The desktop implementation of Tiger comes with an integrated desktop search engine called Spotlight, which can scan and organize the contents of a Mac system. Spotlight is constantly updating its file indexes as end users add new stuff to their machines, and Spotlight has been integrated in the Mail, Address Book, Finder, and System Preferences features of the operating system. Back in June, Apple talked vaguely about a new feature for Tiger called Dashboard, which made it seem like a system management program, but it actually turns out that Dashboard is an architecture for creating little "widget" applications using HTML and Java that might be useful for end users; Apple is including 14 such widgets in the Tiger desktop, including an iTunes player (of course), a weather center, a stock ticker, a dictionary, a phone book, a translator, a calendar, and others. iChat collaboration in the desktop has a new audio/video codec that allows audio conferences of up to 10 people and video conferences of up to four people. Apple has also integrated a desktop scripting environment called Automator that allows end users to automate repetitive tasks without resorting to programming in C. Apple has also embedded an RSS reader in the Safari Web browser that is built into Mac OS X and added in its new QuickTime 7 media player.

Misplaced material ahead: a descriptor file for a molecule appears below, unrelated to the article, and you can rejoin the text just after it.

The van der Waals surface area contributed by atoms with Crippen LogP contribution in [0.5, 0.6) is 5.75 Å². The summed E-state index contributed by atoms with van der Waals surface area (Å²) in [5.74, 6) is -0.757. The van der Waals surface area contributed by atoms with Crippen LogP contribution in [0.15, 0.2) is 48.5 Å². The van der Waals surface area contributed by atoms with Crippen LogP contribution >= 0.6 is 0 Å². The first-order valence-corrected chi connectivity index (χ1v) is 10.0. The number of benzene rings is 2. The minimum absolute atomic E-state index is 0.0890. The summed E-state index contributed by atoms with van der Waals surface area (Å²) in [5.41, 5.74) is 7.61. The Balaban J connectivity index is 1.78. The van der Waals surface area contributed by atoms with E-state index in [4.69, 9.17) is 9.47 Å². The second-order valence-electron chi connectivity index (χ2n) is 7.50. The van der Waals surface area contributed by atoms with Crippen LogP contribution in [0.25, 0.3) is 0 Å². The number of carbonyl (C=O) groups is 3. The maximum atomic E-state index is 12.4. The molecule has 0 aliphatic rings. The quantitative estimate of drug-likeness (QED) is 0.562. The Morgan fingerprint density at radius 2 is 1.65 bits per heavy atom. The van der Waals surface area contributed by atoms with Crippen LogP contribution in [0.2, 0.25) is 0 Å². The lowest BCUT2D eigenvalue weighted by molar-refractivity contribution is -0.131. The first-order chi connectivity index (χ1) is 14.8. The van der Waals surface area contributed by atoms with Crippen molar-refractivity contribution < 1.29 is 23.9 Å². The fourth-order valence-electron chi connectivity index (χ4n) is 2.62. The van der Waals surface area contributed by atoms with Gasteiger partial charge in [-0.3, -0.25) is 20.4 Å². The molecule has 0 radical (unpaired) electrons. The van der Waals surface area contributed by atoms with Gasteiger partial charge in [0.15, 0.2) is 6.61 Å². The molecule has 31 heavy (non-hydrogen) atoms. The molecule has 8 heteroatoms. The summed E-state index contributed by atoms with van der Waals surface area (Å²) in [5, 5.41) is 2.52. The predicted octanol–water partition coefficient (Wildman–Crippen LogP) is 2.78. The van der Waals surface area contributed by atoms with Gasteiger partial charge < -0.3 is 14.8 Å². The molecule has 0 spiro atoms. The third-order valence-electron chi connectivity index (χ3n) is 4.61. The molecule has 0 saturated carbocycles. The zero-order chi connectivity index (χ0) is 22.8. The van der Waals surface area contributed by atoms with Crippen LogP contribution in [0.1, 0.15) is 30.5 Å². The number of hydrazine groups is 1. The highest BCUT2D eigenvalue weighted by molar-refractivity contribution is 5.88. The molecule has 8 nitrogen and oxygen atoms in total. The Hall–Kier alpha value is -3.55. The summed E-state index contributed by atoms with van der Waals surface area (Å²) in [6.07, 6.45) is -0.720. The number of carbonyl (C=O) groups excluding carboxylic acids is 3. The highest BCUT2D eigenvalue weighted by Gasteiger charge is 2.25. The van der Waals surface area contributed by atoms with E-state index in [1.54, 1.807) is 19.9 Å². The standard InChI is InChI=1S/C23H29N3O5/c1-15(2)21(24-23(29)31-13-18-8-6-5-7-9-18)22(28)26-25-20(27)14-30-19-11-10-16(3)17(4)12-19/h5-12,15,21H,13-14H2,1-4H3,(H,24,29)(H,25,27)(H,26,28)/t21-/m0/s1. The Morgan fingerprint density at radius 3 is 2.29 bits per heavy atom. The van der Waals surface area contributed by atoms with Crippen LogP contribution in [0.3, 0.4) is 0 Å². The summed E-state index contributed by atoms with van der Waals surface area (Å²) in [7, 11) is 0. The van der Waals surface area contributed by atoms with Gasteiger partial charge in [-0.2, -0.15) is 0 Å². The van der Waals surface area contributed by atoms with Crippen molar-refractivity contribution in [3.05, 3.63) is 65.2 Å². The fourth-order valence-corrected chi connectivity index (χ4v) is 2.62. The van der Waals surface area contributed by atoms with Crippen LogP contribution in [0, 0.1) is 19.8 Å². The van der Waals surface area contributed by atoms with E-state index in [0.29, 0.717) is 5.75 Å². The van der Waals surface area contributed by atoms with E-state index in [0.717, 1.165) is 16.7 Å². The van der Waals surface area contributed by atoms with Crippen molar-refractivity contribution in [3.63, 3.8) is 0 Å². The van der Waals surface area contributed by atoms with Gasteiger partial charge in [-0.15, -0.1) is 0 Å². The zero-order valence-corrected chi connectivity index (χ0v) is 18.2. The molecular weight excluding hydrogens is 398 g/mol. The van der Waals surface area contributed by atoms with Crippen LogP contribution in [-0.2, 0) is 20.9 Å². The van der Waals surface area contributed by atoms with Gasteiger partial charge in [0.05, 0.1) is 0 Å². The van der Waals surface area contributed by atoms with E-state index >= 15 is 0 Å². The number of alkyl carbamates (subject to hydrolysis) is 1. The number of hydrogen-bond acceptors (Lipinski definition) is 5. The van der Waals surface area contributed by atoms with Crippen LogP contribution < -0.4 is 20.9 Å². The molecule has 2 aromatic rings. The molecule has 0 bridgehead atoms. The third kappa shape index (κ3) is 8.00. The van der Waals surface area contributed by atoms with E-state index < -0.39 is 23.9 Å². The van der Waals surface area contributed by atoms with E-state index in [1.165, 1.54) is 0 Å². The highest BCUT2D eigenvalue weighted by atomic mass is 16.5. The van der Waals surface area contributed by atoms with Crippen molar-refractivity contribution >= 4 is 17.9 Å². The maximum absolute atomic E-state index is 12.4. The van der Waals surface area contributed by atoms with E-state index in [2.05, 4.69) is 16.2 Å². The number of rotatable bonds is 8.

Tiger Server includes Weblog Server, a variant of the open-source Blojsom Weblog server that has been integrated with the operating system (including Kerberos authentication and LDAP directory support); it can create RSS news feeds. Tiger Server also has an iChat instant messaging server. Both the desktop and the server variants of Tiger also have Apple's own grid computing software, Xgrid 1.0, which allows desktops and servers to aggregate their excess computing capacity into grids and share it for number-crunching work that is normally associated with supercomputers. (Xgrid makes Macs into supercomputers, actually.) Apple said that Tiger Server has over 200 new features, and integrates over 100 open source projects into the Mac OS system. Tiger Server has improved Windows compatibility, and now it supports the access control lists and the native file permissions of the Windows XP desktop and the Windows 2003 Server's Active Directory. Tiger has a neat feature called Software Update Server that allows system administrators to cache local copies of updates to Mac OS X and allow end users to update machines locally rather than through the Internet. Finally, Tiger Server supports Ethernet link aggregation and network interface failover, which in plain English means that multiple physical Ethernet adapters can be ganged up to look like a giant virtual Ethernet port, which can boost bandwidth significantly, simplify networks (since they all have a single IP), and improve resiliency (since a failed network adapter doesn't take out an IP address).
The Tiger desktop software will go on sale in Apple's stores and through resellers in the evening of April 29 for $129, and you can preorder it now at those stores. Apple is also offering a family pack license for five machines in a single residence location. The desktop software runs on any G3, G4, or G5 Mac with a minimum of 256 MB of main memory. Tiger Server cost $499 for a 10-user license per server, and $999 per server for an unlimited user license, which is not exorbitant compared to commercial Unix, Linux, and Windows licenses for uniprocessor and two-way servers. Tiger Server also runs on any G3, G4, or G5 Mac or Xserve system with 256 MB of RAM; it requires 4 GB of free disk space.